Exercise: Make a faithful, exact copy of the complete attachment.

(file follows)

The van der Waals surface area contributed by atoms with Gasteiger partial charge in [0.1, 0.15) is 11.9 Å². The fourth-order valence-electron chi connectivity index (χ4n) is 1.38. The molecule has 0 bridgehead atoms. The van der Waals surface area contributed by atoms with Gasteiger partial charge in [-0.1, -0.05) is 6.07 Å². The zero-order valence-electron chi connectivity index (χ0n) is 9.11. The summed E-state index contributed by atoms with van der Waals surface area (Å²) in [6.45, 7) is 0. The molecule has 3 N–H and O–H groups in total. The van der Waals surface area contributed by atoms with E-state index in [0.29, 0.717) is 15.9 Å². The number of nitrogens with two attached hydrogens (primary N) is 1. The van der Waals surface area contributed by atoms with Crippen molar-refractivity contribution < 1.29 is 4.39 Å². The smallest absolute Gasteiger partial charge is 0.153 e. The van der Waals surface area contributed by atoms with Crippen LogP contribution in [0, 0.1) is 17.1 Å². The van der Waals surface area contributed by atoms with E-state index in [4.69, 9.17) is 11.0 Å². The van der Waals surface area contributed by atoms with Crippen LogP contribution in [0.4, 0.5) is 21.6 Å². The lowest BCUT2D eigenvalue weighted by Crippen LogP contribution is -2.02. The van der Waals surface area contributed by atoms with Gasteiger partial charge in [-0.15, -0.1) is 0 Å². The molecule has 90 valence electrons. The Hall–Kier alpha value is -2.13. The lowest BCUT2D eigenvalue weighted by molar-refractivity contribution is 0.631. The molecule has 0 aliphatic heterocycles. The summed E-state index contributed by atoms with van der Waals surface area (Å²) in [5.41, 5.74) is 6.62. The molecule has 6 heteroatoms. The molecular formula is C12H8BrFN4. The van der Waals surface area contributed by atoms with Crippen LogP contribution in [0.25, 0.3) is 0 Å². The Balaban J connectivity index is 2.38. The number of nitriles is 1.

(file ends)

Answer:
The van der Waals surface area contributed by atoms with Gasteiger partial charge in [0.1, 0.15) is 11.9 Å². The fourth-order valence-electron chi connectivity index (χ4n) is 1.38. The molecule has 0 bridgehead atoms. The van der Waals surface area contributed by atoms with Gasteiger partial charge in [-0.1, -0.05) is 6.07 Å². The zero-order valence-electron chi connectivity index (χ0n) is 9.11. The summed E-state index contributed by atoms with van der Waals surface area (Å²) in [6.45, 7) is 0. The molecule has 3 N–H and O–H groups in total. The van der Waals surface area contributed by atoms with E-state index in [0.29, 0.717) is 15.9 Å². The number of nitrogens with two attached hydrogens (primary N) is 1. The van der Waals surface area contributed by atoms with Crippen molar-refractivity contribution < 1.29 is 4.39 Å². The smallest absolute Gasteiger partial charge is 0.153 e. The van der Waals surface area contributed by atoms with Crippen LogP contribution in [0, 0.1) is 17.1 Å². The van der Waals surface area contributed by atoms with E-state index in [4.69, 9.17) is 11.0 Å². The van der Waals surface area contributed by atoms with Crippen LogP contribution in [0.4, 0.5) is 21.6 Å². The lowest BCUT2D eigenvalue weighted by Crippen LogP contribution is -2.02. The van der Waals surface area contributed by atoms with Gasteiger partial charge in [-0.15, -0.1) is 0 Å². The molecule has 90 valence electrons. The Hall–Kier alpha value is -2.13. The lowest BCUT2D eigenvalue weighted by molar-refractivity contribution is 0.631. The molecule has 0 aliphatic heterocycles. The summed E-state index contributed by atoms with van der Waals surface area (Å²) in [5.41, 5.74) is 6.62. The molecule has 6 heteroatoms. The molecular formula is C12H8BrFN4. The van der Waals surface area contributed by atoms with Crippen LogP contribution in [0.25, 0.3) is 0 Å². The Balaban J connectivity index is 2.38. The number of nitriles is 1.